So for you, whether you’re in start-up, or wish to further your personal brand, the key lies with the audience and so you should evaluate how to reach them and how you balance your topics. A useful tool is Mention. This tool helps you identify who talks about you or your company. They also have a free trial for you to explore before making up your mind if this provides you the insight you need. By using Mention you can easily learn more about how your audience perceive themselves, you, and what you focus on.
It is, however, not just formulating a brand language that’s important. To ensure that such language is made consistent across the range of communications and media channels can prove essential too. This is because a degree of inconsistency can cause an element of distrust in the audiences, and because of this it’s an idea to make sure that any language used is sustainable regardless of the occurrence. Otherwise, it can be interpreted as a break in character.
So whilst overly informal language might be useful when announcing a sale or promotion, by suddenly having to switch the tone of language for PR purposes, it can create inconsistency which will only have a detrimental effect on the brand formulation.
Using various social media, websites, and so forth, does demand a different usage to connect with your audience. However consistency comes into play to ensure that all channels portray the same side of the same story providing you with more solidity to make what you’re saying more tangible.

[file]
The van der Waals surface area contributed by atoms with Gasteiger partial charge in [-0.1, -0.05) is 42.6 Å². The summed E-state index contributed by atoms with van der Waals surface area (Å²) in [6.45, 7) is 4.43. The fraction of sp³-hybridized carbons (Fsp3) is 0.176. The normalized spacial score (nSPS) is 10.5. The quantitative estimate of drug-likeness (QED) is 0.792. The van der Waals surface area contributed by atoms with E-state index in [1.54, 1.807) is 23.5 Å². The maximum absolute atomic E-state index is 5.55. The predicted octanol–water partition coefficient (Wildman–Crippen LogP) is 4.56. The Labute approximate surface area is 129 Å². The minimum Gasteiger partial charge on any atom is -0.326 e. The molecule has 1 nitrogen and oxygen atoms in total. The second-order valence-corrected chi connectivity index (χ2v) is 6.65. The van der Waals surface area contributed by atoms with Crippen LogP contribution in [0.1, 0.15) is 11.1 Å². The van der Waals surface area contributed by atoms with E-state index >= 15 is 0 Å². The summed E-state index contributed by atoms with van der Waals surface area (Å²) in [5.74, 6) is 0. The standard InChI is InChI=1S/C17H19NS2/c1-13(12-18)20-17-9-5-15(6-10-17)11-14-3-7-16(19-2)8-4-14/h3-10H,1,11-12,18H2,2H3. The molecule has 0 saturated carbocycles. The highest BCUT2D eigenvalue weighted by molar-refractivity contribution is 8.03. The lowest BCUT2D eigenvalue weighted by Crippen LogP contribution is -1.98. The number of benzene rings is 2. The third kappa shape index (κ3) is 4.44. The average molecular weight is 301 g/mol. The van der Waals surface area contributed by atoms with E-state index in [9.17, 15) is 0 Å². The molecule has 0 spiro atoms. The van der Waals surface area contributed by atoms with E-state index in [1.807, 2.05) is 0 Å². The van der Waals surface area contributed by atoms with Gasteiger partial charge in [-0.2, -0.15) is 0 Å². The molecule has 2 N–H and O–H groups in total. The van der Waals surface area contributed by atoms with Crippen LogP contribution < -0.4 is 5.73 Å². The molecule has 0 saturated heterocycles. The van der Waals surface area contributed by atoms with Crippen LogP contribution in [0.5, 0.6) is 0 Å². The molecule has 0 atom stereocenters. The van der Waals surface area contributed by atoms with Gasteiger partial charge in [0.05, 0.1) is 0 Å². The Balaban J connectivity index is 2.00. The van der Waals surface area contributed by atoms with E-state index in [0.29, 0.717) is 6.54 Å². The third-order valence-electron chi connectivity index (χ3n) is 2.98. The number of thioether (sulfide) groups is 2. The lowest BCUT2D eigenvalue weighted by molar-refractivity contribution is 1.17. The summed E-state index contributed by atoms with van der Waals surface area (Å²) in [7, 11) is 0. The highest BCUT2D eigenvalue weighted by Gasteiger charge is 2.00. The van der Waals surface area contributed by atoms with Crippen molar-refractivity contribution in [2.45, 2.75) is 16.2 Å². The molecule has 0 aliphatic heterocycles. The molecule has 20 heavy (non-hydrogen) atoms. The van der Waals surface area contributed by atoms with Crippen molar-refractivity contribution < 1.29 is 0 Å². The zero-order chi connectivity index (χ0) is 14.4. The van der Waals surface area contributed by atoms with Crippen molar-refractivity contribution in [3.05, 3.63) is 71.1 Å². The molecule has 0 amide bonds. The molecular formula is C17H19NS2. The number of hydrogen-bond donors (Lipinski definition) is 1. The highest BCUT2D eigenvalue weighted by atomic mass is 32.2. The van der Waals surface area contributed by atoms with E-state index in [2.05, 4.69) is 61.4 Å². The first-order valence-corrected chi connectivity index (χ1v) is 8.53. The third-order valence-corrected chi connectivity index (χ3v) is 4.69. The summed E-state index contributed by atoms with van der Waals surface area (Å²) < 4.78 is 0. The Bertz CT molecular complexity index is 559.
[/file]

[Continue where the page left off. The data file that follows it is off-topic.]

So whether it’s the BBC ensuring that all of their journalists adopt the same tone through the BBC Academy website, or even just lifestyle blogs such as Oh Joy creating and sustaining a more informal style, having a consistent tone is essential to ensuring that your brand stays credible.
For example, if you are recommended to eat at a restaurant by a friend and when you get to this restaurant the food is far from being as nice as your friend portrayed – what essentially has happened is that the food (what the brand actually offer) is inconsistent with what you expected (the brand promotion), and it therefore has a negative effect on your later associations to that particular restaurant (the brand).
Luckily, through social media & communication, brand promotion is more direct than ever before – which allows your audience to form their expectations from you directly, rather than primarily through third parties.
The creation of a brand personality is achieved through the successful implementation of the above points of language consideration and consistency across an array of communicative platforms.